Hydride production in Zircaloy cladding continues to be one of the main limiting factors for extending the life of nuclear fuel rods in the core. The production of hydrides in the cladding comes as a direct result of corrosion with water during normal operation. Furthermore, the distribution of hydrogen in the cladding depends strongly on the temperature and temperature gradients inside the cladding. In order to accurately predict these temperature gradients, a high-fidelity multi-physics coupling is needed. The Department of Energy (DOE) recognized this need and sponsored a project at the Pennsylvania State University (PSU) in cooperation with North Carolina State University (NCSU) under the Nuclear Energy University Programs (NEUP). The overreaching goal of this project is to couple thermal-hydraulics, neutronics, and fuel performance codes together to predict the distribution of hydrogen and hydrides in the cladding as a function of time and space. This goal is attained through a two-step approach. The first step combines accurate high-fidelity thermal-hydraulic models for heat transfer, reactor physics models for neutron flux, and thermal-mechanics models for fuel performance calculations to acquire detailed temperature and stress distributions in the fuel rod. The second step develops a semi-analytical model and experimentally tests the temperature and/or stress dependent hydrogen pick-up, diffusion, and precipitation in the cladding. This paper aims to show the capabilities of the high-fidelity coupling, their effect on the power and temperature predictions, and subsequent effect on the distribution of hydrogen in the cladding, specifically in the inter-pellet gap region.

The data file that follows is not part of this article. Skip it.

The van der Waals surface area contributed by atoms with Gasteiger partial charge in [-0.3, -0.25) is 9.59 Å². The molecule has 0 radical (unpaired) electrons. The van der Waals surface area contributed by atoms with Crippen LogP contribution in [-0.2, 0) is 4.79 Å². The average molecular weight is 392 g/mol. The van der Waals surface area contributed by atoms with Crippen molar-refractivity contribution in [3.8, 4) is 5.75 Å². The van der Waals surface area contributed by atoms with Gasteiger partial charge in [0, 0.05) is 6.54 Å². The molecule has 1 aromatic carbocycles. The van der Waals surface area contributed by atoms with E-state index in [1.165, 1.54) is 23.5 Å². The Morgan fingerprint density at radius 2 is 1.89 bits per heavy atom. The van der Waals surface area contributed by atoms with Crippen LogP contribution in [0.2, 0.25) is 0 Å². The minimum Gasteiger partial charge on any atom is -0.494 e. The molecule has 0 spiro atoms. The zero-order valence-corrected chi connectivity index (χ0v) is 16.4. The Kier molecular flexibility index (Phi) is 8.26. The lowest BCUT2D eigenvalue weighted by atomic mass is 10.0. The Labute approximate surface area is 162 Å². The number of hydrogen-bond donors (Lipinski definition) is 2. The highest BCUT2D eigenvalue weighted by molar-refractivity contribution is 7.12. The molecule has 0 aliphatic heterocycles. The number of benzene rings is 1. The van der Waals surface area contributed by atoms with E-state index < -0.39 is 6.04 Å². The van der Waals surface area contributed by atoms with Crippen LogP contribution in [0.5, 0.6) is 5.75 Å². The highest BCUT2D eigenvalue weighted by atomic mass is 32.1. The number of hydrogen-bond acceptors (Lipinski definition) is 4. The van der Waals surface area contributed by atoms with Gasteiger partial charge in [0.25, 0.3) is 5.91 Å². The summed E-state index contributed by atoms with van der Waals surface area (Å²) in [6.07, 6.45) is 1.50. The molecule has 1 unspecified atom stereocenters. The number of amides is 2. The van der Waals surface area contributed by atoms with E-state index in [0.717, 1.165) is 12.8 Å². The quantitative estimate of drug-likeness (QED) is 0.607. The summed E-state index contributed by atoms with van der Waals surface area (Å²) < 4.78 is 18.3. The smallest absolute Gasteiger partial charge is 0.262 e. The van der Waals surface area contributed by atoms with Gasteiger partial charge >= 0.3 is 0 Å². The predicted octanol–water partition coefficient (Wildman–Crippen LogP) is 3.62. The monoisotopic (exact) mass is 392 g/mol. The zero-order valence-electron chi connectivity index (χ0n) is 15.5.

All Science Journal Classification (ASJC) codes
- Nuclear Energy and Engineering